20 FEBRUARY 1897, Page 8


WE hope our readers will allow us to bore them with this question once again. It really concerns their honour in the most direct way, and indirectly, as we believe, their future prosperity. We are conquering black Africa with astounding rapidity, and through a machinery which is not only imperfect, but in many respects radically bad. No Department of the Adminis- tration, to begin with, is fully responsible for our policy in Africa. The Foreign Office conquers to-day and goes on governing, and the Colonial Office conquers to-morrow and goes on governing, by no means always on the same principles, or through the same kind of men. The Toreign Office annexed and keeps Zanzibar and its dependencies, and the vast provinces of Central Africa recently administered by Sir H. Johnston, the kingdom of Ashantee, the Niger Protectorate, which will shortly include Benin, and the entire region best described as the 'Valley of the Nile,—in all a territory as large as Europe without Russia, with many millions of inhabitants. The Colonial Office governs, or is supposed to govern, Rhodesia, Mombassa and its dependencies, Khama's country, and Nigeria, black territories which are, or speedily will be, as large as those under Lord Salisbury's immediate and perfectly autocratic administration. That can hardly be a wise arrangement, if only because the officers of one Department rarely benefit sufficiently by the experience of another, and because no common policy can be adopted in regard to the treatment of the black races, while the confusion is deepened by another cause. The Colonial Office works through agents in the form of Chartered Companies, to whom it commits what are really sovereign powers, who make war and peace at their only partially controlled discretion, who legislate and tax very much as they please, and who treat the black races well or ill according to certain ideas either as regards profit or as regards their traditionary relations to their subjects. The position of an Induns in Rhodesia, for -instance, is as different from that of a "King" in Nigeria as that of a noble in Hungary is from that of a noble in Great Britain. The Office is responsible no doubt, especially to foreign Powers, for all that these Companies do ; but these Companies exercise in tranquil times nearly unrestricted power, they are specially unfettered as regards taxation and labour questions, and they are in no way bound to submit their resolves before they become acts to any Department responsible to Parliament. We do not suppose, for instance, that any Colonial Secretary ever previously sanctioned the positively monstrous royalties by which the South African Company, in our judgment, impedes in its dominions the development of a great mining industry. The result, as we are convinced that Parliament will discover whenever it inquires into the matter, is, first, considerable loss of governing power owing to the difficulty of shifting officers from one Depart- ment to another; secondly, a very large mass of human misery arising from oppressive labour laws, or customs, and contract laws and customs, thirdly, a radically false relation between ourselves and the blacks, who are not governed with any steadiness or fixed purpose at all ; and lastly, an expansion of the Empire in so many directions at once that the British Government and the British Parliament may in some hour of trial find themselves overloaded with dominions which they were hardly conscious of possessing. Nothing gets solidified ; and if, as will one day happen, black Africa makes a final effort to be rid of the white man's civilising rule, we shall be astounded at the magnitude of the effort which we must in sheer self- defence, as well as in the interests of humanity, compel ourselves to make. In particular, there is, and can be, no African Legion, supported by all our absolutely governed. African provinces, which could be available for the per- manent maintenance of order, and the liberation of whits troops and seamen from work for which they are ill-fitted, and in which their officers are inexperienced.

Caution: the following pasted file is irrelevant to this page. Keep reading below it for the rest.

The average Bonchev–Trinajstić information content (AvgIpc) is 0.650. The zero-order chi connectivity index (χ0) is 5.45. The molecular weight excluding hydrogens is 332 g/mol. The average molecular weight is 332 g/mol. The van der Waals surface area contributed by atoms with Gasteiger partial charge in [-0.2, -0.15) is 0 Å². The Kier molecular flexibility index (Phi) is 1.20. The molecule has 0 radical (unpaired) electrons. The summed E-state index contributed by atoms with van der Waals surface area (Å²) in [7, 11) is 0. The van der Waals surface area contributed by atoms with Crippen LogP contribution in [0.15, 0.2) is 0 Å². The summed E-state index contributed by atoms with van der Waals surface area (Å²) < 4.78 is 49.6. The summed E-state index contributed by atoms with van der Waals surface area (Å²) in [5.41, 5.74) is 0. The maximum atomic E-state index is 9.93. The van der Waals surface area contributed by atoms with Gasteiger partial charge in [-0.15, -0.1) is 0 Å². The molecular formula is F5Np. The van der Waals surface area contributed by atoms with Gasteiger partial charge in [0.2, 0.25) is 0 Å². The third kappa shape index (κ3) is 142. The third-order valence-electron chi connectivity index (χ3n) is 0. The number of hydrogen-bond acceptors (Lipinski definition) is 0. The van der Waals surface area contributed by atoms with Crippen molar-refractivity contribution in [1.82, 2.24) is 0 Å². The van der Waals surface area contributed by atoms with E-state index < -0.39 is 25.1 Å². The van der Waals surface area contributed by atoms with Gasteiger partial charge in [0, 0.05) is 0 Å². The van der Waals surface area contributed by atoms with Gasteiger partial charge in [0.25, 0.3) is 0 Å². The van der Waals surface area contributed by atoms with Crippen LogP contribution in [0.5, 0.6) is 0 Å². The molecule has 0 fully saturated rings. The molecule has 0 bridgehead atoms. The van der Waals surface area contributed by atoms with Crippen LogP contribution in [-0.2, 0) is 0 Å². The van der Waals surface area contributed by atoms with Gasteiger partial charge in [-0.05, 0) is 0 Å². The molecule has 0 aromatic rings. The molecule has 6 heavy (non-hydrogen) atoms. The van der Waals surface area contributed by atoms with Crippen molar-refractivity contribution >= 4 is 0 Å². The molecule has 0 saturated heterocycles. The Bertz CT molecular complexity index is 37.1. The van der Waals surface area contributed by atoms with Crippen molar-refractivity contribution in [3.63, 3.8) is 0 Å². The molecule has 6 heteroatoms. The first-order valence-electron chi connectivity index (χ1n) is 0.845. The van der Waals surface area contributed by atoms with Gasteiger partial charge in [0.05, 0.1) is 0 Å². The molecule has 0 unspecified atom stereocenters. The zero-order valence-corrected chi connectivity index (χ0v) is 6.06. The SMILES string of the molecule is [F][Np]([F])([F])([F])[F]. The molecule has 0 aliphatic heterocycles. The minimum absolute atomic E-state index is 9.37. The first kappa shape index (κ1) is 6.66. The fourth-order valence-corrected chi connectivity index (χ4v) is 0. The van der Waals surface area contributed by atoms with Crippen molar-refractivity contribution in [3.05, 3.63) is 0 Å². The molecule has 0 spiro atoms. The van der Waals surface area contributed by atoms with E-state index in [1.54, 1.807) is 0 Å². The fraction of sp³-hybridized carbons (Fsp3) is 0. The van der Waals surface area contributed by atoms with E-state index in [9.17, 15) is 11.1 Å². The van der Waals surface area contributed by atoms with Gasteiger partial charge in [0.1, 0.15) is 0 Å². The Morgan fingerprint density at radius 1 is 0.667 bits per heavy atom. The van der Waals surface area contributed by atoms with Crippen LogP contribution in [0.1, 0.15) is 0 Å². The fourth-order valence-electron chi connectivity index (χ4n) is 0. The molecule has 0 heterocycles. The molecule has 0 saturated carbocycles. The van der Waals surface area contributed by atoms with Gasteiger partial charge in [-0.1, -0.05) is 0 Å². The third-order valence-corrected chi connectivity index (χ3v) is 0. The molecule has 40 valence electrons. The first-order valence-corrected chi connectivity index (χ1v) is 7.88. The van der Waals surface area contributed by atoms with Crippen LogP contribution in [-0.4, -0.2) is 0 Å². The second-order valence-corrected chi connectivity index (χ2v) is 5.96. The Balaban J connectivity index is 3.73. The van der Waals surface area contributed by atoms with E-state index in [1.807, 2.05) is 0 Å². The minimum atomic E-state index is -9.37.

This confusion, as any practised Indian administrator would consider it, is of course not wholly indefensible, or it would not continue, and the argument for it is sub- stantially this. The Colonial Office cannot do more work than it does without a much larger establishment, and cannot dispense with the Chartered Companies without a considerable revenue being placed on the Estimates, to be used at its own discretion. The black dependencies, like the brown dependencies, all want " improvements " in the shape of more Magistrates, more Judges, more roads, more railways, and more and better police ; but unlike the brown dependencies, the black dependencies are slow to produce revenue. They do produce it in the end, but at first for many years there is a heavy deficit, which Parliament would not fill up without an almost un- endurable amount of detailed interference. The Chartered Companies meet that difficulty from the profits of trade, by exploiting fertile regions, and by making a profit out of mining adventures, devices to which the British Government, when acting as a Government, could not have resort. As Mr. Chamberlain once said in the House, the South African Company can build a railway to Bulawayo because that will benefit their industrial speculations ; but the Colonial Office cannot build it any more than it could settle swiftly the huge mass of in- dustrial problems, personal problems, and problems as to raising money which a Chartered Company often settles by telegrams a few hours after they have risen. If the Colonial Office is to do such work at all it must leave its agents on the spot very much larger powers than they at present possess, and except in India, which is protected by a traditional system, the House of Commons is jealous of these large powers, and always by debate or by interpellation compels the Colonial Office to limit them, and to insist on the heart- breaking series of delays known to officials as the system of requiring previous sanction. There is force of a very practical kind in these arguments, and men who are not visionaries, but who really desire to improve the position of affairs with the smallest possible disturbance of existing machinery, will ask whether it is not possible to find a system under which the black dependencies should all be placed under one Department, responsible, and therefore absolute, while the Companies should, nevertheless, con- tinue their useful, or at all events convenient, careers. Why should we not fall back upon the plan by which, under very similar circumstances, the difficulties of governing India from London were for sixty - five years successfully surmounted ? Let the Companies continue, or even in Ashantee, Benin, and New Guinea increase their number, but let them all be regulated by a Colonial "Board of Control," such as the one which regulated Indian affairs. That Board would consist of five Under-Secretaries, with power on occasion to sit together, and the Secretary for the Colonies, who, of course, being still solely responsible, would remain absolute, and they would work a system of which the following sentences are the keys. No order issued by the Colonial Board of Control could be legally disobeyed by the Companies, and no despatch issued by any Company would have any binding force on its agents unless read and initialled by the Colonial Minister,—that is, in fact, on all but very material questions, by the Under-Secretary for the Department of work affected. The responsibility and authority of the Colonial Minister would then be complete, while the Companies would still retain a regulated and controlled authority on the spot, with the right of obtaining a dividend from their trades or their settlements or their mines. Their freedom as traders, in fact, would not be interfered with, but only their freedom to use their legislative powers in further- ance of their own profits. The Board of Control would, as reasonable and responsible men, interfere locally as little as possible, but would insist with a continuous and irresistible pressure that a certain policy with regard to freedom, to police government, to taxation, and to the settlement of all tenure questions should be steadily fol- lowed out. The authority of Chiefs, the removal of Chiefs, slavery, polygamy, education, and tenure would all be dealt with on broad principles maintained intact for generations, and affected in practice by nothing ex- cept Cabinet resolutions when Parliament thought that any Company or all the Companies had fallen behind the requirements of the age. Such a Board would have, of course, the general guidance in peace and war, and would be able both to encourage and to moderate that zeal for expansion which just now threatens to throw half Africa upon our hands before we are ready for the burden, and before we have made our minds clear as to what we are really seeking. Are we, in fact, to fulfil a lofty function in the world—viz., the civilisation of its negro races—or are we to monopolise more completely the oil from crushed African nuts? That is the real issue, and at present Parliament is seeking both ends, with results which in all the regions affected are, to say the very least, most unsatisfactory. If Parliament could see Rhodesia and West Africa as it sees London, it would cease altogether to exult in the British expansion in Africa,—that is, in what ought to be the greatest and most successful undertaking of all those we have now in hand.